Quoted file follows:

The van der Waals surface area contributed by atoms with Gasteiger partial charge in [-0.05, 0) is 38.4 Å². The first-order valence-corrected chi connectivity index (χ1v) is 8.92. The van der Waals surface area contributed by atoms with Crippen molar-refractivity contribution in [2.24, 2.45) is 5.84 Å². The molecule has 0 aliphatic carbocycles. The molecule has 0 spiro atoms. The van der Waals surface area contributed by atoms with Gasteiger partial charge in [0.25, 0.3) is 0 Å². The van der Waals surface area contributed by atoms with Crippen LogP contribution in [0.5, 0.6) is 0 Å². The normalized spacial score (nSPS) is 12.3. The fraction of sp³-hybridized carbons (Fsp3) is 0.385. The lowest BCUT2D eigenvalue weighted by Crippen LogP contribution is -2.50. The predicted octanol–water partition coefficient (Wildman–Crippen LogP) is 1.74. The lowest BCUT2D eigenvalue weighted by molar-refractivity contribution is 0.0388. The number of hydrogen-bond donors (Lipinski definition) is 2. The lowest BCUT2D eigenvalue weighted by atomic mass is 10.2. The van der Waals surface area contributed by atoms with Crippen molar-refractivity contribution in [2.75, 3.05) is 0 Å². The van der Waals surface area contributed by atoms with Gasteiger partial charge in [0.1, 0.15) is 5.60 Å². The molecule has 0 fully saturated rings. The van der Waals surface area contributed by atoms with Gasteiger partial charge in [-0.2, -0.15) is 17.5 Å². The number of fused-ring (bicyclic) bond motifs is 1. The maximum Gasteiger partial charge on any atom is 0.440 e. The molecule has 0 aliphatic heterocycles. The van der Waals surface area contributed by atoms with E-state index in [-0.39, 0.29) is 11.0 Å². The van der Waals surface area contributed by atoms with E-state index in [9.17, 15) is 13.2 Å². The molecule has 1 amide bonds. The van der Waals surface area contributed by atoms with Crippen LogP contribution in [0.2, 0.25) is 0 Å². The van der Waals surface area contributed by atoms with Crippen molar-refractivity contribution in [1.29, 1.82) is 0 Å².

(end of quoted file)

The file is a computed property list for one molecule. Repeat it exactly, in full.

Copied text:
The van der Waals surface area contributed by atoms with Gasteiger partial charge in [-0.05, 0) is 38.4 Å². The first-order valence-corrected chi connectivity index (χ1v) is 8.92. The van der Waals surface area contributed by atoms with Crippen molar-refractivity contribution in [2.24, 2.45) is 5.84 Å². The molecule has 0 aliphatic carbocycles. The molecule has 0 spiro atoms. The van der Waals surface area contributed by atoms with Gasteiger partial charge in [0.25, 0.3) is 0 Å². The van der Waals surface area contributed by atoms with Crippen LogP contribution in [0.5, 0.6) is 0 Å². The normalized spacial score (nSPS) is 12.3. The fraction of sp³-hybridized carbons (Fsp3) is 0.385. The lowest BCUT2D eigenvalue weighted by Crippen LogP contribution is -2.50. The predicted octanol–water partition coefficient (Wildman–Crippen LogP) is 1.74. The lowest BCUT2D eigenvalue weighted by molar-refractivity contribution is 0.0388. The number of hydrogen-bond donors (Lipinski definition) is 2. The lowest BCUT2D eigenvalue weighted by atomic mass is 10.2. The van der Waals surface area contributed by atoms with Crippen molar-refractivity contribution in [2.75, 3.05) is 0 Å². The van der Waals surface area contributed by atoms with Gasteiger partial charge in [0.1, 0.15) is 5.60 Å². The molecule has 0 fully saturated rings. The van der Waals surface area contributed by atoms with Gasteiger partial charge in [-0.2, -0.15) is 17.5 Å². The number of fused-ring (bicyclic) bond motifs is 1. The maximum Gasteiger partial charge on any atom is 0.440 e. The molecule has 0 aliphatic heterocycles. The van der Waals surface area contributed by atoms with E-state index in [-0.39, 0.29) is 11.0 Å². The van der Waals surface area contributed by atoms with E-state index in [9.17, 15) is 13.2 Å². The molecule has 1 amide bonds. The van der Waals surface area contributed by atoms with Crippen LogP contribution in [0.2, 0.25) is 0 Å². The van der Waals surface area contributed by atoms with Crippen molar-refractivity contribution in [1.29, 1.82) is 0 Å².